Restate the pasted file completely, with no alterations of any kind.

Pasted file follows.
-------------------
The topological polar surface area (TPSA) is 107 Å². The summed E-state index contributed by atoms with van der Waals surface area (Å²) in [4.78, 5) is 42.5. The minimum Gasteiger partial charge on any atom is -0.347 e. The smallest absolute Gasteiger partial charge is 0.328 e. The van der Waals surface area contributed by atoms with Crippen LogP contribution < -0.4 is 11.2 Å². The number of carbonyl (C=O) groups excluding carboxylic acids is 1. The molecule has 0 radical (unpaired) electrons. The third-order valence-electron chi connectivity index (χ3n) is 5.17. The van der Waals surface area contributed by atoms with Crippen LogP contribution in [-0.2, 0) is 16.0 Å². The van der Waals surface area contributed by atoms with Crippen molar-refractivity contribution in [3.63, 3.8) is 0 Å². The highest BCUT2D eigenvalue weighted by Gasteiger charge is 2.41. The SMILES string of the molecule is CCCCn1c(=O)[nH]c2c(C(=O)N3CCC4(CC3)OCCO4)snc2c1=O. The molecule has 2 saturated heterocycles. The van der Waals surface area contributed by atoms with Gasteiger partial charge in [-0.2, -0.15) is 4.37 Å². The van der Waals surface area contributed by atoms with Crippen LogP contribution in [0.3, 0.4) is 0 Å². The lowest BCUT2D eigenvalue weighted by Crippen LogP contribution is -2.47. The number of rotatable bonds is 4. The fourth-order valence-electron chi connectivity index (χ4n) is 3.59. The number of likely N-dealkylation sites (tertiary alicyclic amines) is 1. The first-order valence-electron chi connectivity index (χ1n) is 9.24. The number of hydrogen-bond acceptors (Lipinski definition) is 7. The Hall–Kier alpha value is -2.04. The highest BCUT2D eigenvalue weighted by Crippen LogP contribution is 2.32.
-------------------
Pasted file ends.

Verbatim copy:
The topological polar surface area (TPSA) is 107 Å². The summed E-state index contributed by atoms with van der Waals surface area (Å²) in [4.78, 5) is 42.5. The minimum Gasteiger partial charge on any atom is -0.347 e. The smallest absolute Gasteiger partial charge is 0.328 e. The van der Waals surface area contributed by atoms with Crippen LogP contribution < -0.4 is 11.2 Å². The number of carbonyl (C=O) groups excluding carboxylic acids is 1. The molecule has 0 radical (unpaired) electrons. The third-order valence-electron chi connectivity index (χ3n) is 5.17. The van der Waals surface area contributed by atoms with Crippen LogP contribution in [-0.2, 0) is 16.0 Å². The van der Waals surface area contributed by atoms with Crippen molar-refractivity contribution in [3.63, 3.8) is 0 Å². The highest BCUT2D eigenvalue weighted by Gasteiger charge is 2.41. The SMILES string of the molecule is CCCCn1c(=O)[nH]c2c(C(=O)N3CCC4(CC3)OCCO4)snc2c1=O. The molecule has 2 saturated heterocycles. The van der Waals surface area contributed by atoms with Gasteiger partial charge in [-0.2, -0.15) is 4.37 Å². The van der Waals surface area contributed by atoms with Crippen LogP contribution in [0.3, 0.4) is 0 Å². The lowest BCUT2D eigenvalue weighted by Crippen LogP contribution is -2.47. The number of rotatable bonds is 4. The fourth-order valence-electron chi connectivity index (χ4n) is 3.59. The number of likely N-dealkylation sites (tertiary alicyclic amines) is 1. The first-order valence-electron chi connectivity index (χ1n) is 9.24. The number of hydrogen-bond acceptors (Lipinski definition) is 7. The Hall–Kier alpha value is -2.04. The highest BCUT2D eigenvalue weighted by Crippen LogP contribution is 2.32.